4) Avoid impulse purchases. We making large purchase decisions take time to think through the purchase. Don’t simply walk in a store to look around then leave with a new washer and dryer. If you are considering a large purchase, do your research, consider the cost, and make a plan. If the items aren’t necessary, delay the decision for a while unless you can pay cash and do not have other financial issues that take precedence.

In essence, think before you spend. Make wise spending habits part of your everyday life!

Building a comfortable retirement portfolio even after age 50

Can you really build a comfortable retirement portfolio at any age much less after the age of 50? Yes, you can. Many people seem to put off retirement planning until they reach middle age. I think reality finally starts to set in during your 40s and people began to realize they have to plan for retirement if they ever plan to retire.  Believe it or not one day will be retirement day.

Often when I talk with people concerning their retirement, they tell me they don’t really have a retirement plan.   That is not something I like to hear because I know they are going to be in for a rude awakening unless they begin preparing and planning for retirement now.

How do you get started with retirement planning if you are in your 50s or older? First, don’t wait any longer. Sit down and realistically calculate what you feel you will need or want to have in retirement. Next, consider contributing 15% of your annual income, if possible. If not, contribute as much as you can at first and then increase it with each raise you receive. Instead of absorbing the raise into your budget, dedicate that amount to retirement contributions. Companies will often match from 3 to 6% of your annual contribution. The matching funds can help you gain momentum with your retirement saving.

Next, meet with a Certified Financial Planner that can help you consider all your retirement options. These professionals can offer advice you may not have even considered as being options that are available to you. Be prepared to answer questions about how much you anticipate your expenses will be during retirement, what age you plan to retire, what additional retirement plans and benefits will you have for retirement, etc.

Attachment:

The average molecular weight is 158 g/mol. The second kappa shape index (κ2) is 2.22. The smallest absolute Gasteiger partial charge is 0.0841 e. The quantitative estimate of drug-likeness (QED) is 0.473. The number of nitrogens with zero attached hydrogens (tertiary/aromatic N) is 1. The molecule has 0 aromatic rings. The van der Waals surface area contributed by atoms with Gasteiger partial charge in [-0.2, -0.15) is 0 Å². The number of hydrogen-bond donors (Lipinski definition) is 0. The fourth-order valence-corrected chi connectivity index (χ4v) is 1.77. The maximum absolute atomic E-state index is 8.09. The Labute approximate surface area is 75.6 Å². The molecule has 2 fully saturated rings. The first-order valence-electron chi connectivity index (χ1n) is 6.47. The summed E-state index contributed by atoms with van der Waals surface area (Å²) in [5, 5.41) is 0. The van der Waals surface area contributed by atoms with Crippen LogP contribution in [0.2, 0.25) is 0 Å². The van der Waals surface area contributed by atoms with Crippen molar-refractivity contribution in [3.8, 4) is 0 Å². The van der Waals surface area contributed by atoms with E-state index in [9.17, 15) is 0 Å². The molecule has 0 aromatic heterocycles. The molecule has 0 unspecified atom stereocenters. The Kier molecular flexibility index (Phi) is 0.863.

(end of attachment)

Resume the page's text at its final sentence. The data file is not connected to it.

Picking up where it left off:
A great tool to use for estimating your social security benefits is found at https://www.socialsecurity.gov/OACT/quickcalc/index.html?__utma=176294311.231916975.1422388271.1422388271.1422388271.1&__utmb=176294311.10.8.1422388408292&__utmc=176294311&__utmx=-&__utmz=176294311.1422388271.1.1.utmcsr=investorplace.com|utmccn=%28referral%29|utmcmd=referral|utmcct=/wp-admin/post.php&__utmv=-&__utmk=213336532. Fill in the questions and the calculator will estimate your retirement benefits as well as your disability/survivor benefits. It takes less than a minute to complete and will give you a good idea of what you can expect for future retirement benefits.

The 2016 annual limit on contributions to a 401K plan is $18,000 per person. For individuals age 50 and over there is a catch-up contribution allowed of $6,000 per person over the $18,000 contribution (https://www.irs.gov/Retirement-Plans/Plan-Participant,-Employee/Retirement-Topics-Catch-Up-Contributions). This allows individuals and couples over age 50 to contribute up to $24,000 per year per person to a retirement plan.

For more information on the different types of retirement plans available, go to the IRS website found at https://www.irs.gov/Retirement-Plans/Plan-Sponsor/Types-of-Retirement-Plans-1.

While retirement may seem a long way off it is imperative that you begin planning for it as soon as possible. Remember that time is on your side so don’t pass up the opportunity to get those retirement plans implemented. Keep in mind that not planning for retirement is a bad decision you will someday regret. Work on creating the best retirement plan for your situation so that you can enjoy retirement!